• You may also want to change the tiles in the Start menu to reflect programs you use often - to make an application appear as a start menu tile, find the normal application icon, right click, and select 'pin to Start' - to remove a pinned program, right click the tile and select 'unpin from Start'

You're now ready to start using the virtual desktop system.

While you're using this system, please keep in mind that the resources of these machines are shared amongst all users currently logged in to the system, so don't try to 'max out' the servers - that causes issues for everyone. Most software is designed to 'play nice' - but some can be configured to consume more resources than available (for example, using a multi-threading package in R and asking it to create 100 threads). If your processing is taking up too many resources, and is affecting other users, you'll be asked to reduce the load or move the job to another environment - if you want to check and see what resources a job is taking, and make the most of the system, please consult the IT staff by emailing STT.ITHelp@msu.edu.

Logging Off:

There are two distinct ways to be done using the Virtual Desktop system - you can disconnect or sign out - they do different things.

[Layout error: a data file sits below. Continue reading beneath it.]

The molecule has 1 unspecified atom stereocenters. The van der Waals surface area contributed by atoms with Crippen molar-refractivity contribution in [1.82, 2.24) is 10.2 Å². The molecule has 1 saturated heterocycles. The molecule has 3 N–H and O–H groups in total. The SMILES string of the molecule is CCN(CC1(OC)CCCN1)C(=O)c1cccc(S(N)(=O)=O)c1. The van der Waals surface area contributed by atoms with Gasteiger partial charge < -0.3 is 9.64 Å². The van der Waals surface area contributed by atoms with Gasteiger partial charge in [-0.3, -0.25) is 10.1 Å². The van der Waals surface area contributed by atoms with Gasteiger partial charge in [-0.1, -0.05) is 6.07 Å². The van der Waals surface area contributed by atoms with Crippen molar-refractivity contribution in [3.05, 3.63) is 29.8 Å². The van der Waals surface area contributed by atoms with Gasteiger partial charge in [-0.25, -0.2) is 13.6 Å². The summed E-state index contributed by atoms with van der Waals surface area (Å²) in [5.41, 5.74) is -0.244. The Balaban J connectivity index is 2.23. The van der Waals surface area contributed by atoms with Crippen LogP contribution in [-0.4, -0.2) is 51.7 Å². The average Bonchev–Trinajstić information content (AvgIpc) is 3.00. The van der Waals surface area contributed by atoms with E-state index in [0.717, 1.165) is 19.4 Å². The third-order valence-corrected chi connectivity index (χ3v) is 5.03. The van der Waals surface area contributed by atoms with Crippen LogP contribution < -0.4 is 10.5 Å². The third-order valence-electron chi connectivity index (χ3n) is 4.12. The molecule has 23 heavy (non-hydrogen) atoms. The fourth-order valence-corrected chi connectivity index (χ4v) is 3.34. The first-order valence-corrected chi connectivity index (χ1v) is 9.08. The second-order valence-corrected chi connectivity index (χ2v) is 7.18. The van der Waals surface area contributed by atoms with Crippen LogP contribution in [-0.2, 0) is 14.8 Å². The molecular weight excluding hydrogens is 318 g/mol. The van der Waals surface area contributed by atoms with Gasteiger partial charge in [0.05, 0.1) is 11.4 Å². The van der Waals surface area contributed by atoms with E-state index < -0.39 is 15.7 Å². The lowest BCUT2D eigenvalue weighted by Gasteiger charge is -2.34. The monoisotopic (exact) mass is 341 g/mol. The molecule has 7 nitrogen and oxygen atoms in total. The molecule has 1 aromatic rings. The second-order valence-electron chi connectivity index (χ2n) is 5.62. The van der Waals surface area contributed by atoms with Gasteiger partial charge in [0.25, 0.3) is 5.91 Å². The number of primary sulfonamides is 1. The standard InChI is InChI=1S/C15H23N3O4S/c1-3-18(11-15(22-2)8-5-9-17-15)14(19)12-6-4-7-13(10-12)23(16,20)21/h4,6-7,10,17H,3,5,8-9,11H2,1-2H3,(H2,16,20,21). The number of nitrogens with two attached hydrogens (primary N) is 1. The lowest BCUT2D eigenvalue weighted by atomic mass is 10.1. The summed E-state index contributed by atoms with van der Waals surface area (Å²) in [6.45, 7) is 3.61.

• Disconnect
    This should be used sparingly. If you have a job running, or a set of windows open that needs to stay open, you can use the 'Disconnect' option - this is similar to closing your laptop screen. Your 'session' stays active, your programs stay open and running, and connecting to the system again will bring you back to this session. This means resources are being consumed even if you aren't running anything. It also means that regular maintenance cannot be performed on the servers. That may mean that your session has to be forced closed, and any unsaved work will be lost. There's a few ways to disconnect:
    • Start -> Power symbol -> Disconnect
    • Close your remote desktop application without logging off
    • Right-click the Start button -> Shut down or sign out -> Disconnect
  • Sign Out
    This will close all your open programs and end your session. This frees up resources for others, and allows you to be directed to the best server the next time you log in. If possible, do this every day when you're done working.
    • Start -> User (default icon is a grey circle with a outline of a person in it - this may also be a picture of you) -> Sign Out
    • Right-click the Start button -> Shut down or sign out -> Sign out

Moving Files:

To get files in or out of this system, for small files or folders, you can use the copy/paste function over remote desktop - if you 'copy' a file on the remote desktop, minimize the connection (but don't disconnect), and 'paste' it on your local machine, the remote desktop software should transfer the file automatically.
For larger files, you can connect directly to where your files are stored without using the remote connection at all (as long as you're connected to the VPN) - they're at \\es.msu.edu\stt\RDSHRedirects